Polypilot product mascot

Introducing PolyPilot:

Our AI-Powered Mentorship Program

Start your trial today

Learn More
Back to projects

Mechanics of Human-T-lymphotropic-Virus-Driven Adult T-Leukemia

Project by Polygence alum Shivam

Mechanics of Human-T-lymphotropic-Virus-Driven Adult T-Leukemia

Project's result

Shivam wrote a research paper in which he identified the factors that may impact the development of ATL from HTLV-1.

They started it from zero. Are you ready to level up with us?


HTLV - 1 (Human T-lymphotropic Virus -1) is a retrovirus that can cause a non-Hodgkin’s ATL (Adult T - Leukemia/ Lymphoma). This virus can develop into ATL after a latency period of 30+ years after initial infection and integration of the viral genome into the host genome. This disease can be hard to treat in it’s “Acute” or “Lymphomatous” forms. This virus can be spread through bodily fluids such as semen or breast milk from an infected person. Although less than 5% of people who have HTLV-1 develop ATL, most patients with ATL pass away. ATL is currently known to have 4 subtypes: Smoldering, Chronic, Acute, and Lymphomatous. They vary by their location and progression within the body. Currently there is no vaccine against the virus, and ATL has no set treatment. The virus driven ATL is known to have low genetic diversity across the endemic regions of southern Japan, South America, The Caribbean, and tropical Africa. This is interesting since ATL has been previously thought to been driven by viral proteins rather than host genetics. This evidence has shown that this virus can develop based on the host’s genes. Furthermore the studies of the blood samples from the patients infected with HTLV - 1 also show that the patients have low genetic diversity. This suggests host driven genetic factors that drive the development of ATL. In addition, the integration sites of the viral genome are near host cancer genetic markers. In this review, we present the evidence gathered to date that demonstrates the correlation between patient genetics and HTLV - 1 driven ATL.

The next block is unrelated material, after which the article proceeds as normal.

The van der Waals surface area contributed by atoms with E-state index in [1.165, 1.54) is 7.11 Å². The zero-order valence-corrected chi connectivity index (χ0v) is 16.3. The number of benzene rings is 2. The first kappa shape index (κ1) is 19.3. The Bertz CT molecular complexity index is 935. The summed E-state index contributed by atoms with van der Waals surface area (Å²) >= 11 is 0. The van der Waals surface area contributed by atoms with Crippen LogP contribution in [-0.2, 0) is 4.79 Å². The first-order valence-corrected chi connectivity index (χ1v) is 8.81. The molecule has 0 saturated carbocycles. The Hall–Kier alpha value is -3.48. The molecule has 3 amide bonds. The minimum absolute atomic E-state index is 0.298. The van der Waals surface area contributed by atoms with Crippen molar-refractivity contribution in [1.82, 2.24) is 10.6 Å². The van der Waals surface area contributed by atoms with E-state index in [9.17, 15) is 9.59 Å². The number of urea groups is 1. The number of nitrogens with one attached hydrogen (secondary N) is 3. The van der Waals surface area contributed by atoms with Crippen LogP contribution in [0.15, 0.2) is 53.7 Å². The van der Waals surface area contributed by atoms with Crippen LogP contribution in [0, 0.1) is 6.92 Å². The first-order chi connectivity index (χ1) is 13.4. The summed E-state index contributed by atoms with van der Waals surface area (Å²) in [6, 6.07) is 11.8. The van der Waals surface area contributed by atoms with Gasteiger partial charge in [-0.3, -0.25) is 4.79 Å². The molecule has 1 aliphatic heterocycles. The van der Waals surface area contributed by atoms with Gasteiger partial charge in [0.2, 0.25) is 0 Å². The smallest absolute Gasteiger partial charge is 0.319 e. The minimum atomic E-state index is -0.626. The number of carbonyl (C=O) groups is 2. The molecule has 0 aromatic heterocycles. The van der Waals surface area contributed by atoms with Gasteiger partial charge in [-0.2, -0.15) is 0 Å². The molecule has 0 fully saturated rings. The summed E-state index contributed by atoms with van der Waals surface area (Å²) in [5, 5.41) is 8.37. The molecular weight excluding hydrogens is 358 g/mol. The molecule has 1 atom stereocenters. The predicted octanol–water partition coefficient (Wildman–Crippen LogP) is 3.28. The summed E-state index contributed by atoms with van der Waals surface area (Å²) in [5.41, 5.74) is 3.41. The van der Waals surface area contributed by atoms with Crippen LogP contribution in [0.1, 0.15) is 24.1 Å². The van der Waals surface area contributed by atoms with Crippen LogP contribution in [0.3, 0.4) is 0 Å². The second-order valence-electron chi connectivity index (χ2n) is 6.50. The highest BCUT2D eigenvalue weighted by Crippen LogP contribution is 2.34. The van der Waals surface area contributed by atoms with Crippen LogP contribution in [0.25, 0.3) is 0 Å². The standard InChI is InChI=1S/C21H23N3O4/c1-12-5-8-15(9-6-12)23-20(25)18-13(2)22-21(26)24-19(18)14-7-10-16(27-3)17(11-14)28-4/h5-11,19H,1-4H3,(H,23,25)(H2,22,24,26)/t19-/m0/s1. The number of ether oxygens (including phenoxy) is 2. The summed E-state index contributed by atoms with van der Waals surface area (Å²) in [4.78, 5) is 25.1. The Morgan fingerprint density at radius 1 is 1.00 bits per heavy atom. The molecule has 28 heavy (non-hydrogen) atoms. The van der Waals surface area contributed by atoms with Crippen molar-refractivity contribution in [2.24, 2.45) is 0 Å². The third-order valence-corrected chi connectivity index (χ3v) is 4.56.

Polygence mentor

PhD Doctor of Philosophy candidate


Biology, Medicine


Molecular biology, biochemistry and microbiology





Round Rock High School

Graduation Year


Project review

“I could not have accomplished half of what I wrote without my mentor Natalia. She gave crucial support of editing, referring to articles, and always responding quickly. She helped me learn a lot about viruses in a span of 10 sessions. I really recommend her as a mentor to anyone. Polygence has really helped create a good article I can put on anything I see fit. The Polygence support team really helped me whenever I felt stuck. I really appreciate Polygence's help.”